I can’t see any way to avoid the multi-tasking that this implies. They would need to work on other tasks (for other bids) during this waiting time (they cannot just sit round for 30 minutes of work a day blocking work on new bids) so they would get new work but have to keep going back to to monitor responses and respond to them in a timely way on the first bid, then on the first and second, etc.

Something like this simplified diagram - by day 5 they are working on 4 different bids at the same time which is exactly the same as they are doing at present.

I hope that makes sense. A lot of our work (not just this) involves doing some work and then sending emails or meeting requests and then waiting for people to respond. Responses don’t come, meetings get rescheduled, and work goes in fits and starts. This begets multi-tasking. These external factors interrupt continually.


I am with you. I had similar thoughts, when I first started reading the book, around what really constitutes “multi-tasking”.

Is it defined by the “type” of work, or the “tasks” themselves that are being worked on concurrently? What does concurrent even mean?

(I might have 10 tasks that all require exactly the same type of work done to them. It would not matter in which order I processed the tasks, or whether I worked on them concurrently, because essentially the end result is exactly the same. The other extreme is, tasks that are made up of multiple different types of steps. How do we define a task? Should a task only have one step? and the step involve only one type of work?)

How does this all relate to “context-switching”? (Which may be more fruitful to explore).

Just thinking out loud … The “monitoring” process looks like the real issue. Having dedicated days for writing and sending out proposals and dedicated days (or half-days) for responding could make things smoother.

I can see how this can become a mess with a lot of context switching once you have sent out 4+ proposals. Perhaps the “terms of engagement” you include in the proposals could help by setting the right expectations for the review process.

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OK. I see what you mean.

Maybe you could model this differently.

So not like ONE big monitoring task that is performed for say 30 minutes a day until all information is collected (and then finally unblock the rest of the work flow).

That 30 minute activity is well defined. So maybe you could model it with a separate task. One that gets added to your backlog in the morning, and you expect to manage it sometime during the day.

You are not multi-tasking in the sense that you are interrupting and then resuming a task; you are moving from one task to another, because you break it down into daily chunks, which presumably have known entry/exit conditions.

On your CFD this will look like a daily step-increment of your target line. See the post about Management of Extra Work. It would be as if you are adding a bit more of extra work every day, until you have collected/generated all the knowledge that is needed.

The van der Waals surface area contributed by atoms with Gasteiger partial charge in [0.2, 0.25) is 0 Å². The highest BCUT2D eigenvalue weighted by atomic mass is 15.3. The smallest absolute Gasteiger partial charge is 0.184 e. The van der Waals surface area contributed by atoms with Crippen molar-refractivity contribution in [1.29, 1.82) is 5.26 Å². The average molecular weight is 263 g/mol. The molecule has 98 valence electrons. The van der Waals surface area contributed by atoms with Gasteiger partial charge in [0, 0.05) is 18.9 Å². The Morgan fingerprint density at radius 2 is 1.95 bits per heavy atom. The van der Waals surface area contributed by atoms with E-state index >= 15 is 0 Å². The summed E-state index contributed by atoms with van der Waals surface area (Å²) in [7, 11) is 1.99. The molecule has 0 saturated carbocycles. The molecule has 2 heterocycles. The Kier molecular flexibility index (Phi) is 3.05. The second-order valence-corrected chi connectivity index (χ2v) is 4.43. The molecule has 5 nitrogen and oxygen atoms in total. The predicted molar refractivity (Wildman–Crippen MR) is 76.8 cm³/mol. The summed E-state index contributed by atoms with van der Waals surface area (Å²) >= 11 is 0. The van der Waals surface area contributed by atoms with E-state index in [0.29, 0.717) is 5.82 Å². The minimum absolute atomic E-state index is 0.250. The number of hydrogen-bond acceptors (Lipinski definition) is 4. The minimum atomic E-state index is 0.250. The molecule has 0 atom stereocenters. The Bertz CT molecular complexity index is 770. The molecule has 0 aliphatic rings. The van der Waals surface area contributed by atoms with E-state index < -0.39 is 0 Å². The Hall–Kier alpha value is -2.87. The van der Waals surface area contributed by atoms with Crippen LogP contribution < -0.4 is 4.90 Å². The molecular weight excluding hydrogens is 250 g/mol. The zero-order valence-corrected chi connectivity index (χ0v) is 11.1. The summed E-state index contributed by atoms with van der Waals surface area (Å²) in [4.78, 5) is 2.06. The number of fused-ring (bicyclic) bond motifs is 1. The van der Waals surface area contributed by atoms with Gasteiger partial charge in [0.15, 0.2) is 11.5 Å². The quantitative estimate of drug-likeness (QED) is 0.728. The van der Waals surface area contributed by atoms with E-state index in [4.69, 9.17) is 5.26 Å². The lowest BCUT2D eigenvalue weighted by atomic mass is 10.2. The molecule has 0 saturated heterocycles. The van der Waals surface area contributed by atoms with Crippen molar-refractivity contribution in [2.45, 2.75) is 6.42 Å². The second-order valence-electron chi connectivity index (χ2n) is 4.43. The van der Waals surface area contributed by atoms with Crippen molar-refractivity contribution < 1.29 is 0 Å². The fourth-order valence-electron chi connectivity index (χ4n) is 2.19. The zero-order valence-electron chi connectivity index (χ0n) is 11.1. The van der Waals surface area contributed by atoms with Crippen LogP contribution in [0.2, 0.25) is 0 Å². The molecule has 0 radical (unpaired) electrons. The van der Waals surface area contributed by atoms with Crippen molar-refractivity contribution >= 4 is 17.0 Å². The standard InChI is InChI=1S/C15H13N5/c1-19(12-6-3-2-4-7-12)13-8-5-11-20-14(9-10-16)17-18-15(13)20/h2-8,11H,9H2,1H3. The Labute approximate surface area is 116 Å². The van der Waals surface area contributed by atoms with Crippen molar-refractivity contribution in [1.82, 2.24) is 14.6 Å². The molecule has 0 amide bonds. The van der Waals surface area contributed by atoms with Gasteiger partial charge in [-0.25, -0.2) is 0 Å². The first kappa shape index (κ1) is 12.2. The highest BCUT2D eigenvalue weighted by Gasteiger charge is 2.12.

Would this work for you?


Thank you Steve, this is an extremely helpful insight. I have discussed it over the past week with my team and they understood the idea of daily chunks of similar work immediately. We’ve had our heads down doing the actual work over the past few weeks but while doing this I’ve been getting a better idea of how we can encourage flow in this work. I’ll give some updates over the next few weeks as we make progress, and may have some additional questions along the way.


This distinction between the type of work and the the tasks is very helpful. Thank you. In this case context switching is all about a shift in the type of work carried out. We have had very helpful discussions within the team over the past week about tasks that we should get done in one sitting before jumping onto something else, and tasks that can be bundled because they represent a type of compatible work. Thanks again for these insights!

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Thanks for keeping us posted. I can’t take any credit for the insights as I was myself looking for an answer. (but am glad the question helped :slight_smile:)


My understanding is that multi-tasking is primarily an issue at the constraint in the process. Enhancements made that do not affect the constraint will not contribute to improvement.

Per the diagram, the recruitment specialist is not the constraint. To have the recruitment specialist address only one workflow would likely be detrimental to the actual constraint. In a manufacturing context, what the recruitment specialist is doing is working on small batches to allow the workflow at the constraint to continue at pace and the additional set up and tear down effort is accepted and does not affect the outcome. I believe that the use of small batches in this way is subtly different from multitasking.

Consider the process as a whole and look for the constraint that limits throughput. Optimization outside this area will have minimal, if any affect.